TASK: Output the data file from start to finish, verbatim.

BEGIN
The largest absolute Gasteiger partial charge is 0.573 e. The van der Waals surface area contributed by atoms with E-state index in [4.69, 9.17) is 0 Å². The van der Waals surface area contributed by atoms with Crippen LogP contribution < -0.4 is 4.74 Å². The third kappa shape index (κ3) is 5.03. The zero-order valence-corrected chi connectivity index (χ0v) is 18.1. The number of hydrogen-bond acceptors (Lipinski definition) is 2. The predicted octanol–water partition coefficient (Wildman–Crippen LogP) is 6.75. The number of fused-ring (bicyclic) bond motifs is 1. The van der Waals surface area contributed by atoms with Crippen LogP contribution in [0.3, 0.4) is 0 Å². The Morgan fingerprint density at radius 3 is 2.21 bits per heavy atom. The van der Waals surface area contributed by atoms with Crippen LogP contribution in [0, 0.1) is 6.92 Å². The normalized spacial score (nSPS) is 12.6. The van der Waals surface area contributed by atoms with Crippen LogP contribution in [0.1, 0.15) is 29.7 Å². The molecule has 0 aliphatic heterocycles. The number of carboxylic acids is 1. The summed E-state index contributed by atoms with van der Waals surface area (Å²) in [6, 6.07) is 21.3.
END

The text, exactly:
The largest absolute Gasteiger partial charge is 0.573 e. The van der Waals surface area contributed by atoms with E-state index in [4.69, 9.17) is 0 Å². The van der Waals surface area contributed by atoms with Crippen LogP contribution < -0.4 is 4.74 Å². The third kappa shape index (κ3) is 5.03. The zero-order valence-corrected chi connectivity index (χ0v) is 18.1. The number of hydrogen-bond acceptors (Lipinski definition) is 2. The predicted octanol–water partition coefficient (Wildman–Crippen LogP) is 6.75. The number of fused-ring (bicyclic) bond motifs is 1. The van der Waals surface area contributed by atoms with Crippen LogP contribution in [0.3, 0.4) is 0 Å². The Morgan fingerprint density at radius 3 is 2.21 bits per heavy atom. The van der Waals surface area contributed by atoms with Crippen LogP contribution in [0, 0.1) is 6.92 Å². The normalized spacial score (nSPS) is 12.6. The van der Waals surface area contributed by atoms with Crippen LogP contribution in [0.1, 0.15) is 29.7 Å². The molecule has 0 aliphatic heterocycles. The number of carboxylic acids is 1. The summed E-state index contributed by atoms with van der Waals surface area (Å²) in [6, 6.07) is 21.3.